Campus highlights

30 May 2005

Ronald Suresh Roberts

Benefit for Nazareth House

UCT alumnus and New York-based pianist Kathleen Tagg will be performing on June 4 in a Nazareth House candlelight benefit concert at the Old Town House on Greenmarket Square. The concert will also feature Cape Town Opera star Zanne Stapelberg, one of the most sought-after artists on the South African opera circuit. Stapelberg holds the coveted Best Young Opera Singer award from Friends of the Opera (2001), and has performed internationally in William Kentridge's European tour of his performance art piece, Confessions of Zeno, composed by Kevin Volans. The concert starts at 19h30. Tickets are R150 and include an elegant finger supper and fine estate wines. There is safe parking on the Square. For enquiries and bookings contact Justine or Fay tel 686 8269 or cell 082 060 7016.

Biographer on campus

The author of a controversial biography on Nadine Gordimer, Ronald Suresh Roberts, was on campus last week at the invitation of the Department of Political Studies where he addressed a lunch-hour gathering on the topic of literary and political biography. In his talk, Roberts took a critical view of William Mervin Gumede's book Thabo Mbeki and the Battle for the Soul of the ANC, as well as Judge Edwin Cameron's autobiographical Witness to AIDS. Roberts, whose Gordimer book is due out soon, said his next project was an "essay" on Mbeki opening with an epigram taken from JM Coetzee's Heart of the Country which reads: "How can I be deluded when I think so clearly?".

Black police under apartheid

The UCT Drama Department presents BOPHA! at the Little Theatre, 37 Orange Street, Gardens from May 28 until June 3. Written by Percy Mtwa, the play explores the situation black policemen found themselves in during the apartheid era. A series of kaleidoscope sketches depict the policemen's passion for their work and the frustrations and anxieties they encountered in their families and communities, brought about by the political pressure at the time. Mtwa's craft in writing explores simple ways of telling the story with minimal dialogue and the use of music and mime. In 1993, the play was adapted into a feature film starring Danny Glover in the lead role and was directed by Morgan Freeman. Tickets may be booked by calling tel 480 7129 or by e-mail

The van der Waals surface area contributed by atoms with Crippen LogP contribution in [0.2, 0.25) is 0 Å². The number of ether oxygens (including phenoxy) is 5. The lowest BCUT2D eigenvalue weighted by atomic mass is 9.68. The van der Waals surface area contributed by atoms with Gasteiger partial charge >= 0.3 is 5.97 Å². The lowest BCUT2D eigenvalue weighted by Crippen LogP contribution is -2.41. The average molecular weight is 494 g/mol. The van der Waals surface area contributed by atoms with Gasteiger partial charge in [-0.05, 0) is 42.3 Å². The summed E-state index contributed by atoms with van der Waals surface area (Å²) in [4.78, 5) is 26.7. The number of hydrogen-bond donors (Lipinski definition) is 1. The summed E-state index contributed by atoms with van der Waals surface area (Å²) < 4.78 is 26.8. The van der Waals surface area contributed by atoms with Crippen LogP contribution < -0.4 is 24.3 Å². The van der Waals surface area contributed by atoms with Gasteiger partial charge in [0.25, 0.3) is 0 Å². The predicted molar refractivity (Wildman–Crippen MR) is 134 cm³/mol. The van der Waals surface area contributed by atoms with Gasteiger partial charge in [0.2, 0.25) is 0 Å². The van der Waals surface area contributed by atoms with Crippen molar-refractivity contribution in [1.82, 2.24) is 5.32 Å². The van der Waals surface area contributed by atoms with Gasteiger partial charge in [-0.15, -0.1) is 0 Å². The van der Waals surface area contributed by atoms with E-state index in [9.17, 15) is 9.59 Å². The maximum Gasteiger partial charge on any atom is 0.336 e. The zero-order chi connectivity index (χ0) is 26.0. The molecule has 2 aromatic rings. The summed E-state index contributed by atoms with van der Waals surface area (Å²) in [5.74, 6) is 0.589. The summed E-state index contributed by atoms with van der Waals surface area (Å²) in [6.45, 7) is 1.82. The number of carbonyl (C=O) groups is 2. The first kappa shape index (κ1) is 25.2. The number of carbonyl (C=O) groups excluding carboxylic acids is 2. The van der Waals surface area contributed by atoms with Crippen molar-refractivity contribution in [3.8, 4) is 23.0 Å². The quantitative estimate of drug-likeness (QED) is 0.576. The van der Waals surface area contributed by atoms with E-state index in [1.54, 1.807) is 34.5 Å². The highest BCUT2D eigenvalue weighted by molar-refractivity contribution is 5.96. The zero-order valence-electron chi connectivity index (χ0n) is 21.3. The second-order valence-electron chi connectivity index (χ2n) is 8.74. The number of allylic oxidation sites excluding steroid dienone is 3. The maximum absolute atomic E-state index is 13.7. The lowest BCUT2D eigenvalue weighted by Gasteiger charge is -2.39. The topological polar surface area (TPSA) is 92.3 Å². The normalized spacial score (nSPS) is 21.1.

Klatzow turns 60

Professor Peter Klatzow, the world-renowned South African composer, is to receive a special Johannesburg tribute in a celebratory concert to mark his 60th birthday. The concert tonight (May 30), jointly presented by the Apollo Music Trust and the Wits School of Arts of the University of the Witwatersrand, includes the choral works Prayers and Dances of Praise, and the inspirational Mass for Africa, as well as other shorter instrumental and choral pieces. Klatzow was born and educated on the Witwatersrand, and continued his music studies overseas at the Royal College of Music in London, and with the legendary Nadia Boulanger in Paris. While at the RCM, he won the Royal Philharmonic prize for composition, which was open to any Commonwealth composer under 30. He worked as a music producer at the SABC and in 1973 he was appointed to the staff of the University of Cape Town, where he is currently Professor in Composition. Klatzow is one of the few South African composers to achieve international recognition. His works have been honoured with prizes all over the world.

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